Thanks for all the replies. I can see that I've got a lot to learn.

Now you've got me curious about the frame. What exactly is it that makes the Talon 2 frame built for casual riding? Which is fine... because that is definitely where I am right now. But still... curious.

Just because the head tube is "straight" doesn't mean it can't accept a tapered fork.

What matters is the diameter of the head tube more than anything. My hardtail has a straight head tube and I have fork with a tapered steerer tube installed in it, no problem. The head tube on my bike is a straight 44mm variety. I have an internal upper cup and an external lower cup. Looking at the Talon, you could put a tapered fork on it if you installed a compatible lower headset cup.

Granted, it's an extra cost, which might not be worth it for that bike if an appropriate straight steerer fork can be found for a similar price.

Also, many don't realize it, but you actually can service and tune an XCM coil fork. Suntour DOES sell springs of different weights for both the LO and MLO versions of that fork. And rebuild kits. For much cheaper than a new one.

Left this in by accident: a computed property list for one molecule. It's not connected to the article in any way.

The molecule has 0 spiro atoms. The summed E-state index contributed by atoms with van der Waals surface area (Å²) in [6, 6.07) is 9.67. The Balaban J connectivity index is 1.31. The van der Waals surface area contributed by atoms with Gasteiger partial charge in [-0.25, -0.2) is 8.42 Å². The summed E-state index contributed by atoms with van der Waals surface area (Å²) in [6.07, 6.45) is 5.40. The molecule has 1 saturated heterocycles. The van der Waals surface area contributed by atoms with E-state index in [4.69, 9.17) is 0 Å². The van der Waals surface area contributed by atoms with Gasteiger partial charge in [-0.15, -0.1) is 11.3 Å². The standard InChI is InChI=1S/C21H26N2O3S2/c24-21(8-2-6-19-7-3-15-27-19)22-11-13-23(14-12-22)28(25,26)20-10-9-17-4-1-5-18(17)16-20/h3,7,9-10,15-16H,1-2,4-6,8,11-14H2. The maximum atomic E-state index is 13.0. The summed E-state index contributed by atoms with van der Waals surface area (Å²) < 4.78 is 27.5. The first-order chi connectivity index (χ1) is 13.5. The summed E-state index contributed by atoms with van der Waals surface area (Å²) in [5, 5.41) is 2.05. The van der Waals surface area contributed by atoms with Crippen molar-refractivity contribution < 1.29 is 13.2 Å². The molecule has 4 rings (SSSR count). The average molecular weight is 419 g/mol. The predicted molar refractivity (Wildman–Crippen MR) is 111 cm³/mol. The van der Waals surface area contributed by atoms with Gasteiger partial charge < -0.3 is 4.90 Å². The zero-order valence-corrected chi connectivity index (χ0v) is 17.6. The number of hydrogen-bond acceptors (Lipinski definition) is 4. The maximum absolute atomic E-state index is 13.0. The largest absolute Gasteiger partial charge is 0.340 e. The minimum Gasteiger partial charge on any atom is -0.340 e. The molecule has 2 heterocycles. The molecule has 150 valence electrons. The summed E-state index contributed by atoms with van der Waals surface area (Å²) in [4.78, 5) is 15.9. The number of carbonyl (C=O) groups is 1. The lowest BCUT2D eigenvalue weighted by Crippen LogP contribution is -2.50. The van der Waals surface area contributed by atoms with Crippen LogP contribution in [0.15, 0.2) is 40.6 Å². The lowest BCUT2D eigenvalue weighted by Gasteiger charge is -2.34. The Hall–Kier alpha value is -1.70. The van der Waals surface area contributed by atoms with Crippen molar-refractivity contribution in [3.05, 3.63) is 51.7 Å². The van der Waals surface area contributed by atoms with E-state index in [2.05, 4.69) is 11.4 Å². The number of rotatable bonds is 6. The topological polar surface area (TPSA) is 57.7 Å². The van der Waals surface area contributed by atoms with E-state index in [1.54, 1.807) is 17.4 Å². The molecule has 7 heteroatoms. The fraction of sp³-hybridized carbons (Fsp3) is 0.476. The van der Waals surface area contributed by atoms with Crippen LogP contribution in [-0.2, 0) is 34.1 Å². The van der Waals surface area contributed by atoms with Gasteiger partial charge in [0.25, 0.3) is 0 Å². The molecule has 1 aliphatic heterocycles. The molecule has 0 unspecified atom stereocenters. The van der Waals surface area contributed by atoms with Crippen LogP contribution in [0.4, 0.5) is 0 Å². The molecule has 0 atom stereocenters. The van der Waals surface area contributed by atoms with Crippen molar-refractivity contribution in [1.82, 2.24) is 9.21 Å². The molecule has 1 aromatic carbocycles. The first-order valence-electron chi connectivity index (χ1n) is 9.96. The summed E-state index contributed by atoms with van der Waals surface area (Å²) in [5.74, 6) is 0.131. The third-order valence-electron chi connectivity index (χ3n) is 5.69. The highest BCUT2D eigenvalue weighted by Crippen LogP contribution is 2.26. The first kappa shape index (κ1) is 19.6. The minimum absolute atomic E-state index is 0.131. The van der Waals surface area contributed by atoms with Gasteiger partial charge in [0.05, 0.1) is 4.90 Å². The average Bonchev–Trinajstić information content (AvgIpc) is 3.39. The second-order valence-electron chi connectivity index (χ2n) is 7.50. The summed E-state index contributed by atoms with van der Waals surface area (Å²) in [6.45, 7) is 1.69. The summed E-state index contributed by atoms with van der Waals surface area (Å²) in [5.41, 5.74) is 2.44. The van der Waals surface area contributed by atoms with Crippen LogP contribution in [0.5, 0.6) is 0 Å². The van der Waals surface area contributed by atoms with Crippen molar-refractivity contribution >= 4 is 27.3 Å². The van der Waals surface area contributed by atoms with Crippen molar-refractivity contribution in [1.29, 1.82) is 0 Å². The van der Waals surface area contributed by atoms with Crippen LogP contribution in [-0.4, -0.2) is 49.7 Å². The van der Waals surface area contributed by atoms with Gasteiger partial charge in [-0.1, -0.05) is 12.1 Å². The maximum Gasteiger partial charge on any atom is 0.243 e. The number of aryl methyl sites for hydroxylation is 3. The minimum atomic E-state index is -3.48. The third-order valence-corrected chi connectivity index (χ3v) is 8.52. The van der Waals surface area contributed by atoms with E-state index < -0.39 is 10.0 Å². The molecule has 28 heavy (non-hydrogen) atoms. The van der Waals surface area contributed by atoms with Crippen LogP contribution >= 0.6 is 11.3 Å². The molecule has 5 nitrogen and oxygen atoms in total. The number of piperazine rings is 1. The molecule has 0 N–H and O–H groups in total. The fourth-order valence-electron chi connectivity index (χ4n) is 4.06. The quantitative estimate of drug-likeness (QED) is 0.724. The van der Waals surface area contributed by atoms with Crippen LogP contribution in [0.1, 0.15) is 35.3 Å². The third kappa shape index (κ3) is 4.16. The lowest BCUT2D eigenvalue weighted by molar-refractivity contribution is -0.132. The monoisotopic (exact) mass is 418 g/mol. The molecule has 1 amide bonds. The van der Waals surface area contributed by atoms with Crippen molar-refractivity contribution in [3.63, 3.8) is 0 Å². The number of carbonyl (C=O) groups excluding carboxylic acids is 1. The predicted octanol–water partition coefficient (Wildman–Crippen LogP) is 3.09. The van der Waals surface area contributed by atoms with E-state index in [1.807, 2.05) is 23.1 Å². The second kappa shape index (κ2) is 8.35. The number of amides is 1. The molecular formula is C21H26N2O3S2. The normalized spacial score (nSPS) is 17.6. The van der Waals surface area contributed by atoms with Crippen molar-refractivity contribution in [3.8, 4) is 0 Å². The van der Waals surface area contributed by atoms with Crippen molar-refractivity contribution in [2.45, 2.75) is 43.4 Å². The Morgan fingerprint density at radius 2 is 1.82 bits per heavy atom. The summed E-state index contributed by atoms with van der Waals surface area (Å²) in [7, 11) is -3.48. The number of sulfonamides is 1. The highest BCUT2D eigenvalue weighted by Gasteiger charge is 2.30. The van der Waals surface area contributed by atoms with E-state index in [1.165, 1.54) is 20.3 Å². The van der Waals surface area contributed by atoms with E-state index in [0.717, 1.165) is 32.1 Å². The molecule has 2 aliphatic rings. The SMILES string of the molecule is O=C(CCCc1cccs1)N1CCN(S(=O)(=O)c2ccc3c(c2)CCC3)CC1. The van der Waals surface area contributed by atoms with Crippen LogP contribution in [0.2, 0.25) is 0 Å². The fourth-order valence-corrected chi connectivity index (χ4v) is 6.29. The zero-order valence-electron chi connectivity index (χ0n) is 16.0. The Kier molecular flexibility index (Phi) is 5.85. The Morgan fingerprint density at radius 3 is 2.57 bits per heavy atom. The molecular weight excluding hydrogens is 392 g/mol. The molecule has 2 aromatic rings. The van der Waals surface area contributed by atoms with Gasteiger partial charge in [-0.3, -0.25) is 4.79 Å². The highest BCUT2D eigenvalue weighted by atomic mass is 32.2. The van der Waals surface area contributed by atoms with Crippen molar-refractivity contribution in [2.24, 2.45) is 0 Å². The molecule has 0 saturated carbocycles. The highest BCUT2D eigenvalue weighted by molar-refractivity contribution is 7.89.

https://www.srsuntour.us/collections/xcm-service-parts?page=2

Generally speaking, I'll recommend riding it till it's not good enough anymore. It'll be plenty for fairly light riding. It's a MUCH better fork than the forks I rode for probably the first 5 or 6 years that I rode. When do you know that fork isn't enough for you anymore? Well, for one, if you break it. That's a good indicator. Also, if you're wearing it out and needing to rebuild it frequently is another. It's got lots of plastic parts that will wear out quickly if you ride it a lot, and if you ride it hard. Another indicator will be performance-based and harder to pin down. If you find that the range of tuning is no longer sufficient to get the fork to perform the way you want, it might be time for an upgrade.

Considering the bike you have, the riding it's intended for, and the cost of upgrades, it might be worthwhile to buy a completely new bike that's better suited for your riding. Even if you upgrade the fork, the Talon is still built for lighter, more casual riding. Even if you change all the parts on it, the frame is still the same one built for lighter, more casual riding and if you find yourself riding a lot, riding harder, and riding more difficult stuff, you might find something completely different to be more appropriate.